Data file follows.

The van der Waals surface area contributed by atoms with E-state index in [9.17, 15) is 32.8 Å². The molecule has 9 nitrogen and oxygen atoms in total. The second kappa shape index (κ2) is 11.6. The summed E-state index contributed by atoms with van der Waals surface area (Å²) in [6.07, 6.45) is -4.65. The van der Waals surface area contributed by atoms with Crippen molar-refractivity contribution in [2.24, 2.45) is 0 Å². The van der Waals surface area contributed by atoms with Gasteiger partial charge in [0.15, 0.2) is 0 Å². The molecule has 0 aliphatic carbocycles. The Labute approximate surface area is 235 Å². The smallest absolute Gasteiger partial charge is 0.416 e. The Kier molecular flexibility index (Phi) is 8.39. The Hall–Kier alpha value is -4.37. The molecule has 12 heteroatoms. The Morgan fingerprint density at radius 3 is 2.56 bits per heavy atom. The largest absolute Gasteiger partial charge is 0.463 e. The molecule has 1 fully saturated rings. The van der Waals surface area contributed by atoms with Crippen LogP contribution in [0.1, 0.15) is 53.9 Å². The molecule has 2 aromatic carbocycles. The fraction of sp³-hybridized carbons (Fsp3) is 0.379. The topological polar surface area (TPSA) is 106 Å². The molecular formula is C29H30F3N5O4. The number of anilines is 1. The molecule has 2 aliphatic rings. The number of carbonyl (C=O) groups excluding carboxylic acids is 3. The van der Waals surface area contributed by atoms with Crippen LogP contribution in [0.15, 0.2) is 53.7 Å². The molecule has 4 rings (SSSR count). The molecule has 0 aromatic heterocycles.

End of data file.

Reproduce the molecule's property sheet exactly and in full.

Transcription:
The van der Waals surface area contributed by atoms with E-state index in [9.17, 15) is 32.8 Å². The molecule has 9 nitrogen and oxygen atoms in total. The second kappa shape index (κ2) is 11.6. The summed E-state index contributed by atoms with van der Waals surface area (Å²) in [6.07, 6.45) is -4.65. The van der Waals surface area contributed by atoms with Crippen molar-refractivity contribution in [2.24, 2.45) is 0 Å². The van der Waals surface area contributed by atoms with Gasteiger partial charge in [0.15, 0.2) is 0 Å². The molecule has 0 aliphatic carbocycles. The Labute approximate surface area is 235 Å². The smallest absolute Gasteiger partial charge is 0.416 e. The Kier molecular flexibility index (Phi) is 8.39. The Hall–Kier alpha value is -4.37. The molecule has 12 heteroatoms. The Morgan fingerprint density at radius 3 is 2.56 bits per heavy atom. The largest absolute Gasteiger partial charge is 0.463 e. The molecule has 1 fully saturated rings. The van der Waals surface area contributed by atoms with Crippen LogP contribution in [0.1, 0.15) is 53.9 Å². The molecule has 2 aromatic carbocycles. The fraction of sp³-hybridized carbons (Fsp3) is 0.379. The topological polar surface area (TPSA) is 106 Å². The molecular formula is C29H30F3N5O4. The number of anilines is 1. The molecule has 2 aliphatic rings. The number of carbonyl (C=O) groups excluding carboxylic acids is 3. The van der Waals surface area contributed by atoms with Crippen LogP contribution in [0.15, 0.2) is 53.7 Å². The molecule has 4 rings (SSSR count). The molecule has 0 aromatic heterocycles.